View Full Version : Starting southbound

steve hiker
2003-01-25, 16:17
Anybody here ever do the AT southbound, or thinking of it? I'm thinking of going southbound for a few reasons, including:

1. Less crowds.
2. Will hit the southern Appalachians in fall or early winter, my favorite seasons there.
3. Less crowds.
4. Will get the hardest part over with first.

What about start time? I'm thinking late June or early July to avoid the worst of the black flies. Am I right on this? From my reading it seems the black fly season is mainly May and June.

Anybody have any southbound experiences or nuggets of wisdom they want to share?

SGT Rock
2003-01-25, 16:22
Good question, I have started to think along the same lines myself after hearing about the crowds at the start of the normal NOBO Thru-hike season.

2003-01-25, 17:00
Steve Hiker,

I did a flip-flop when I hiked the entire trail. I left Katahdin August 7th and it was a great time to be hiking. However, I realize that you will be leaving earlier so I don't know if this will be much of a help. I never had a problem with black flies at all, and even going through the Mid-Atlantic states I had no problems with the heat and bugs that most north bounders had to deal with. It is much less crowded going south, and even leaving when you plan to leave I am sure it will not be crowded with thru hikers. The weekends may be somewhat crowded if the weather is nice but that would be all I expect. There was not very many people in front of me as I was hiking in August. If you want to avoid the crowds, I would recommend going south. I am sure someone on here can tell you more about the black fly season, but I know in August they were none.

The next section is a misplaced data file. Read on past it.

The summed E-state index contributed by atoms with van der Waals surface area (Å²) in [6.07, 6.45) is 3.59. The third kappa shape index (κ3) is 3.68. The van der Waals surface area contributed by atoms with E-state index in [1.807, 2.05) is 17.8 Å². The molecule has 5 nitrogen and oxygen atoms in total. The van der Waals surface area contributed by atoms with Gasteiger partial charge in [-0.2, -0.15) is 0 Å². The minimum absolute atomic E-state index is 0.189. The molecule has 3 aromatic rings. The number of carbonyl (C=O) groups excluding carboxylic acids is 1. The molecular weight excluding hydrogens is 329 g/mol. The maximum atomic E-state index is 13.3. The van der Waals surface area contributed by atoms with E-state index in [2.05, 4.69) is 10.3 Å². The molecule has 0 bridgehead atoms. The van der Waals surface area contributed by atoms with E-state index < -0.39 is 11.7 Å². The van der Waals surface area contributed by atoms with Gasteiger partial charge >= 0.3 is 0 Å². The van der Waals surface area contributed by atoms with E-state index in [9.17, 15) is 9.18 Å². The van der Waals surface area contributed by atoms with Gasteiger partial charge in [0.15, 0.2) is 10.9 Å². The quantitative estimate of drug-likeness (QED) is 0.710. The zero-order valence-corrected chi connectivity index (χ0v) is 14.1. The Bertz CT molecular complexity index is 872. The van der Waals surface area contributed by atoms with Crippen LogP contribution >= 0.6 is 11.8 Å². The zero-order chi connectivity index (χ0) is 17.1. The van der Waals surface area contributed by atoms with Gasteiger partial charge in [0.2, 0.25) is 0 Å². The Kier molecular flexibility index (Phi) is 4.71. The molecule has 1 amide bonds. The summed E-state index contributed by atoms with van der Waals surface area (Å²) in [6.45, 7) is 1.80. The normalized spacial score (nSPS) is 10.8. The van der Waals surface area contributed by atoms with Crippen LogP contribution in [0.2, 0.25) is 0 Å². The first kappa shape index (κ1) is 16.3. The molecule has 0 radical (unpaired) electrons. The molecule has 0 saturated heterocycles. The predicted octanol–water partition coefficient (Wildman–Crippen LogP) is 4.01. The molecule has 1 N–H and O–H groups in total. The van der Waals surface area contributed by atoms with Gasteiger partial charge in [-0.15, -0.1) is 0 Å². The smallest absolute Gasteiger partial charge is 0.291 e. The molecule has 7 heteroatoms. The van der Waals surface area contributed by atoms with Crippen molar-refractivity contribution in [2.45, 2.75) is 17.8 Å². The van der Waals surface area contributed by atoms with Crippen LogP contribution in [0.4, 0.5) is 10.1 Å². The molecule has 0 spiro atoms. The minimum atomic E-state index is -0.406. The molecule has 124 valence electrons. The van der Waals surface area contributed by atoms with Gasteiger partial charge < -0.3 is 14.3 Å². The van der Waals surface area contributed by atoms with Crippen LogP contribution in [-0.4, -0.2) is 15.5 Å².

Hope this helps... Happy Trails...


Team GAK
2003-01-25, 21:58
Steve -

I live in New England and I can tell you that black fly seaon is in full swing May thru June. You should go to the TrailJournals web site and check out some of the SOBO's journals from last year and before that. You should get a good idea when they started and what to expect.

Good Luck

2003-01-26, 10:39
First, to give you a direct answer, conventional wisdom says that if you plan to go southbound, don't start before July 1. The reason is black flies and high streams to cross in Maine that are still cold from the spring runoff.

But, I don't necessarily concur with the other reasons either. Get the toughest part over with? Don't fool your self. Georgia is plenty tough, and so is North Carolina and Tennassee.

Less crowds? True that there are far fewer southbounders. But, if you ask almost any thru-hiker what the best part of the experience was, the reply will be the people. A lot of that is the pod of people who you hike with every day. And there just isn't enough "critical mass" going south to develop the fellowship of northbounders. I know. Prior to doing a thru-hike, I had done section hikes for decades. I never make the people connection until I hike for months going northbound.

Crowds? What crowds? According to a survey by Roland Muesser and published in his book "Long Distance Hiking," 50% of the northbounders start between April 1 and April 15. So, just start on either side of that date and you will avoid what ever rush there is. And incidentally, 80% start between March 19 and April 16.